A fascinating debate between NFL owners and teams and their players has been developing in recent weeks. Yes, it centers around the lockout, but not in the sense you would expect. The concern has not been money or missed games. The question is whether the lockout has caused a spike in injuries.

While the NFL preseason has always seen it’s share of injuries, many media members and players and coaches have noticed what seems like an increase this year. Foot injuries to first-round draft picks Prince Amukamara and Nick Fairley have drawn attention, and a host of injuries to veteran players has been noted as well.

Most alarming is that 10 players have suffered Achilles tendon ruptures before the first preseason games had been played. According to Football Outsiders, only nine players were listed on Injured Reserve in 2010 for these injuries after the entire preseason. Dr. Elliott Hershman, the chairman of the NFL’s Injury and Safety Committee, told the New York Times that an average of 8 Achilles tendon ruptures typically occurs in a full season.

How teams are coping with the shortened training camps and preseason schedules and potential injuries varies. The Kansas City Chiefs reportedly have been practicing without pads, and coach Todd Haley cancelled all scrimmages prior to the first preseason game due to concerns about the physical conditioning of the players. Dr. Thom Mayer, the medical director for the NFL Players’ Association, told the Associated Press, “I think there’s 32 different answers to how coaches and players are approaching this. (The lockout) has really changed the dynamic.”

Dr. Hershman points out that muscle and tendon injuries have always been more common in training camp, especially hamstring injuries. He offers another potential cause for the apparent increase in Achilles injuries, though. Since teams are allowed to have more players on the roster this year due to the lockout, there are more players at risk for injury.

I would also caution against reading too much into a spike of one particular injury. It may simply be an aberration that there have been so many Achilles injuries this year. Previous seasons have witnessed surges in other injuries, such as concussions.

In theory, the argument that the lockout is causing the rash of injuries this preseason makes at least some sense. If players sat around all offseason and didn’t work out or eat well, they would report to camp in worse shape than they would in normal years due to a lack of offseason minicamps. In an abbreviated preseason, players would then suffer more muscle and tendon injuries that often occur in athletes who are trying to do too much too soon.

I doubt that players are that out-of-shape, though. From my experience with the NFL, I couldn’t believe how businesslike players regarded the sport. This is their job, and they take it seriously. I would argue that they would train in the offseason to be in top physical condition just like I would prepare for a difficult surgery or you might prepare for a meeting with a client.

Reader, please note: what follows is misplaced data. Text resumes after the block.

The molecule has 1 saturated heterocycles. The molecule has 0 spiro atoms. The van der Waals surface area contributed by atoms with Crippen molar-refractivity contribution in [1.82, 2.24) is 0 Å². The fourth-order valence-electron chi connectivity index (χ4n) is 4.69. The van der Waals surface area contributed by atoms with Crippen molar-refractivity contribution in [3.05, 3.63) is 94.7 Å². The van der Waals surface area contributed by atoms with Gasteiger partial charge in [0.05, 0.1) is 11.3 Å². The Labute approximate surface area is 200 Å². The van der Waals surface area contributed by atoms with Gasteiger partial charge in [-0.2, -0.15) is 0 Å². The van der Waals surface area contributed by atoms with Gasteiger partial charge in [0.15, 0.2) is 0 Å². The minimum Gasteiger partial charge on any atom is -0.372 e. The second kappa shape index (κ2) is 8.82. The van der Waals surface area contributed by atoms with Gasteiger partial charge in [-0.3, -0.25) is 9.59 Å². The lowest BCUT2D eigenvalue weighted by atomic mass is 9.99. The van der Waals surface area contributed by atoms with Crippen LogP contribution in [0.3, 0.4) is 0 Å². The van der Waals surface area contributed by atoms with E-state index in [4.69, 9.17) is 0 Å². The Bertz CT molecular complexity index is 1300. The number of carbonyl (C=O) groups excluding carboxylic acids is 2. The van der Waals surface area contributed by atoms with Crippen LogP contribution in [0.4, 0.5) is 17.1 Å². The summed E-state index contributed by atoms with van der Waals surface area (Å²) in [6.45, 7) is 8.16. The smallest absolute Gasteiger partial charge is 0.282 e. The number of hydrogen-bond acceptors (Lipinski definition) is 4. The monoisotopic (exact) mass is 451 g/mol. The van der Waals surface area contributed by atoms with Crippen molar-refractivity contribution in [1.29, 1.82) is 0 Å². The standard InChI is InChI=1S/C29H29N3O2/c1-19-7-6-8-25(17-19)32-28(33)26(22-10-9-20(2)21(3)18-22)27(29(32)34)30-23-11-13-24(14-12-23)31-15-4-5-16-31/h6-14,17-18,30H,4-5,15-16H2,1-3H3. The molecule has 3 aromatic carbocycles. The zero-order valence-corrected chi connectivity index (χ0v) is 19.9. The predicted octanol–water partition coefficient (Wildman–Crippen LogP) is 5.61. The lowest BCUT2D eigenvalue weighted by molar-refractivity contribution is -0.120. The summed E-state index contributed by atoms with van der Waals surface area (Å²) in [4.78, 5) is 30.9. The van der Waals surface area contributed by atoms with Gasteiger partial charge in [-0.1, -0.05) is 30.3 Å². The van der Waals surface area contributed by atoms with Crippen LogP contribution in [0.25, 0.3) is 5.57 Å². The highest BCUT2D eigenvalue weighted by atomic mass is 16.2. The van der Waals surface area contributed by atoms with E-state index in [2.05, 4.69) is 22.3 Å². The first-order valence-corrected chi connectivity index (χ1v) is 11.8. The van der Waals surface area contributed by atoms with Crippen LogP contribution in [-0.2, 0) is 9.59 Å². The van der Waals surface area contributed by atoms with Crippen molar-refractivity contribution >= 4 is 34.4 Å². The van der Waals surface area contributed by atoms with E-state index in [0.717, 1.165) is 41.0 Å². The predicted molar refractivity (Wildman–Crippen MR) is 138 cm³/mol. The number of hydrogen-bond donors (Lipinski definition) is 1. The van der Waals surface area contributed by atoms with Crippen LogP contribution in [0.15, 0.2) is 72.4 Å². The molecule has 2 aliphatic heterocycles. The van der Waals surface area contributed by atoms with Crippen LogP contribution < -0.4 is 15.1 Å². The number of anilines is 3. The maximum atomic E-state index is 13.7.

The fact that players and teams are rushing straight into competition might have more impact. The description of an Achilles rupture given to me by almost every athlete I see involves either starting a sudden sprint from standing or barely running or a sudden change of direction. They feel a sudden pop, almost as if someone had kicked them in the leg or a gun went off. In this case, it seems plausible that players, while in good overall shape, could be rushing back too fast to scrimmages and games and not be acclimated to these sudden movements.

If the lockout is associated with a spike in injuries, it should affect rookies more than veterans. The veterans, in theory, should understand what it takes to be ready physically and mentally for a grueling NFL season. College players only know the 13-game college schedule with no preseason games and shorter daily practices, not the 12-hour days of an NFL training camp. And the lockout’s elimination of offseason workouts prevented rookies from adjusting through team minicamps.

A less publicized effect of the lockout has been the barriers between players and the teams’ trainers and medical staff. Several players, including Colts’ star Peyton Manning, have expressed concern about not being able to work with the team’s trainers, physical therapists, and physicians. Players recovering from injuries or surgeries might suffer from the lack of communication and following a timeline set by the medical team.

I can’t say definitively that the lockout either has or has not caused more players to get hurt. But it will be another hotly debated storyline over the course of the season. Only time and further study will tell if the lockout has literally made players’ Achilles tendons the NFL’s Achilles heel.

Note: The following post appears in a modified format in a column in the August 17, 2011 edition of The Post and Courier.